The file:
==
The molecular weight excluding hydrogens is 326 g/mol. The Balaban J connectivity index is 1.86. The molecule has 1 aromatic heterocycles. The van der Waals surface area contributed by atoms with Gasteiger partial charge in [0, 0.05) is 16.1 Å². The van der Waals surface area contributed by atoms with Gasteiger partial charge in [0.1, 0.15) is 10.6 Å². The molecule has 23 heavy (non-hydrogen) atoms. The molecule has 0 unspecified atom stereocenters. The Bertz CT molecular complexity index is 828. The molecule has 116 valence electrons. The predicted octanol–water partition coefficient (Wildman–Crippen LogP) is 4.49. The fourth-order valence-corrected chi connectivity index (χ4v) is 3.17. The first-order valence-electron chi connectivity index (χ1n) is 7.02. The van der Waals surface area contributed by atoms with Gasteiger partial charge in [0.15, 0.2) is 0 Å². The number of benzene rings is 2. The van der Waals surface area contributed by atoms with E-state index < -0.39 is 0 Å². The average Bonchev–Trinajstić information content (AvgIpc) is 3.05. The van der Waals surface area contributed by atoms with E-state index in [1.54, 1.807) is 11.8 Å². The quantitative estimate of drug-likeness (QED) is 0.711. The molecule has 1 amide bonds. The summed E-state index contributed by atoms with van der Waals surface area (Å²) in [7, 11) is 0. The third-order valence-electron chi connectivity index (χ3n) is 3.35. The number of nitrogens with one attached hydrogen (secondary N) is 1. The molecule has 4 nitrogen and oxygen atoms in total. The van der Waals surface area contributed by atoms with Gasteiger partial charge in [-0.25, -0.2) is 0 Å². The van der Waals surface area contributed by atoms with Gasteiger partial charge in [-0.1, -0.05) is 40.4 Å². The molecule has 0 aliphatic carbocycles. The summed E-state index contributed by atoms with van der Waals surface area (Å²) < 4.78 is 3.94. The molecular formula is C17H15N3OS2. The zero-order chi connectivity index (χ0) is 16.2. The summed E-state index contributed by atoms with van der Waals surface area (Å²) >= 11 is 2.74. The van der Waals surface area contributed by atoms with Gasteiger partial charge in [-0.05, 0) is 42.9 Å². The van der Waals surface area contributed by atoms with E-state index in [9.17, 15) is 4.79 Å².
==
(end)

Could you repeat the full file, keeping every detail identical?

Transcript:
The molecular weight excluding hydrogens is 326 g/mol. The Balaban J connectivity index is 1.86. The molecule has 1 aromatic heterocycles. The van der Waals surface area contributed by atoms with Gasteiger partial charge in [0, 0.05) is 16.1 Å². The van der Waals surface area contributed by atoms with Gasteiger partial charge in [0.1, 0.15) is 10.6 Å². The molecule has 23 heavy (non-hydrogen) atoms. The molecule has 0 unspecified atom stereocenters. The Bertz CT molecular complexity index is 828. The molecule has 116 valence electrons. The predicted octanol–water partition coefficient (Wildman–Crippen LogP) is 4.49. The fourth-order valence-corrected chi connectivity index (χ4v) is 3.17. The first-order valence-electron chi connectivity index (χ1n) is 7.02. The van der Waals surface area contributed by atoms with Gasteiger partial charge in [0.15, 0.2) is 0 Å². The number of benzene rings is 2. The van der Waals surface area contributed by atoms with E-state index < -0.39 is 0 Å². The average Bonchev–Trinajstić information content (AvgIpc) is 3.05. The van der Waals surface area contributed by atoms with E-state index in [1.54, 1.807) is 11.8 Å². The quantitative estimate of drug-likeness (QED) is 0.711. The molecule has 1 amide bonds. The summed E-state index contributed by atoms with van der Waals surface area (Å²) in [7, 11) is 0. The third-order valence-electron chi connectivity index (χ3n) is 3.35. The number of nitrogens with one attached hydrogen (secondary N) is 1. The molecule has 4 nitrogen and oxygen atoms in total. The van der Waals surface area contributed by atoms with Gasteiger partial charge in [-0.25, -0.2) is 0 Å². The van der Waals surface area contributed by atoms with Gasteiger partial charge in [-0.1, -0.05) is 40.4 Å². The molecule has 0 aliphatic carbocycles. The summed E-state index contributed by atoms with van der Waals surface area (Å²) < 4.78 is 3.94. The molecular formula is C17H15N3OS2. The zero-order chi connectivity index (χ0) is 16.2. The summed E-state index contributed by atoms with van der Waals surface area (Å²) >= 11 is 2.74. The van der Waals surface area contributed by atoms with Gasteiger partial charge in [-0.05, 0) is 42.9 Å². The van der Waals surface area contributed by atoms with E-state index in [9.17, 15) is 4.79 Å².